This study evaluated the infl uence of 20 annual land applications of Class B biosolids on the soil microbial community. Th e potential benefi ts and hazards of land application were evaluated by analysis of surface soil samples collected following the 20th land application of biosolids. Th e study was initiated in 1986 at the University of Arizona Marana Agricultural Center, 21 miles north of Tucson, AZ. Th e fi nal application of biosolids was in March 2005, followed by growth of cotton (Gossypium hirsutum L.) from April through November 2005. Surface soil samples (0-30 cm) were collected monthly from March 2005, 2 wk after the fi nal biosolids application, through December 2005, and analyzed for soil microbial numbers. December samples were analyzed for additional soil microbial properties. Data show that land application of Class B biosolids had no signifi cant long-term effect on indigenous soil microbial numbers including bacteria, actinomycetes, and fungi compared to unamended control plots. Importantly, no bacterial or viral pathogens were detected in soil samples collected from biosolid amended plots in December (10 mo after the last land application) demonstrating that pathogens introduced via Class B biosolids only survived in soil transiently. However, plots that received biosolids had signifi cantly higher microbial activity or potential for microbial transformations, including nitrifi cation, sulfur oxidation, and dehydrogenase activity, than control plots and plots receiving inorganic fertilizers. Overall, the 20 annual land applications showed no long-term adverse eff ects, and therefore, this study documents that land application of biosolids at this particular site was sustainable throughout the 20-yr period, with respect to soil microbial properties.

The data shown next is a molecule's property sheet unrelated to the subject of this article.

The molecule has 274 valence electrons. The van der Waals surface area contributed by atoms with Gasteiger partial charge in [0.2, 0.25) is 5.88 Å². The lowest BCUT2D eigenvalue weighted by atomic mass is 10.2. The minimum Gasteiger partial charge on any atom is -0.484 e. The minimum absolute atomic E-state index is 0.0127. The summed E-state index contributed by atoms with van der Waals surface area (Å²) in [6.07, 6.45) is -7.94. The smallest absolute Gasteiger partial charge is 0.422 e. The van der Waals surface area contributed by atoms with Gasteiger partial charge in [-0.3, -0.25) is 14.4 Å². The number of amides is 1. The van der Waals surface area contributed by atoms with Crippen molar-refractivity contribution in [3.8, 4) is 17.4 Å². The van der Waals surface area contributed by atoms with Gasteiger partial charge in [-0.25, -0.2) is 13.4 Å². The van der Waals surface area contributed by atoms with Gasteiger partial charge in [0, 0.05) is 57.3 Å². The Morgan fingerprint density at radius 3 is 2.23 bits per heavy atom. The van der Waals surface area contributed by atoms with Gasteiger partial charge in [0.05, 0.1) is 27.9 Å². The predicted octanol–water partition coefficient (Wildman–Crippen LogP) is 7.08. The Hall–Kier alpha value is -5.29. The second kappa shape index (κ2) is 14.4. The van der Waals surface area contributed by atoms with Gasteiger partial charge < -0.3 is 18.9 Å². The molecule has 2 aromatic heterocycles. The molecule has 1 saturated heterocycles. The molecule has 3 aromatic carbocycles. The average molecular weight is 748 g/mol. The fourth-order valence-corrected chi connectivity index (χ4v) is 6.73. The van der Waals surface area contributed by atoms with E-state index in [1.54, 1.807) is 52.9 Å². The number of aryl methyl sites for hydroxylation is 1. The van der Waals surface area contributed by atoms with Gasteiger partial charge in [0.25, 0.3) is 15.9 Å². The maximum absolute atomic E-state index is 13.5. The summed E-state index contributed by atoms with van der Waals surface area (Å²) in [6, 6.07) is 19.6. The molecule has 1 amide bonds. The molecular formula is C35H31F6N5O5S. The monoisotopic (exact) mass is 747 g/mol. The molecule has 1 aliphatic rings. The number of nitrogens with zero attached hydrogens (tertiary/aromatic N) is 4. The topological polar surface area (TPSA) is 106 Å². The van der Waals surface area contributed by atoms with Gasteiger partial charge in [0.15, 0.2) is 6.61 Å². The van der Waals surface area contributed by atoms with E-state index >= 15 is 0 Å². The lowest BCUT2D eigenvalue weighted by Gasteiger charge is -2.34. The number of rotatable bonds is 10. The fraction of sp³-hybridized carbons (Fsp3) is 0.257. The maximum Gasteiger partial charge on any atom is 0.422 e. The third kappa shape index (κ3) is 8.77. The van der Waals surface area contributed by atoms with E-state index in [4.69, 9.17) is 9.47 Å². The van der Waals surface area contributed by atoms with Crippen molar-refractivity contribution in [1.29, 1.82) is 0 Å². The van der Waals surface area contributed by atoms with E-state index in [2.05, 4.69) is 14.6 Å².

ASJC Scopus subject areas
- Environmental Engineering
- Water Science and Technology
- Waste Management and Disposal
- Management, Monitoring, Policy and Law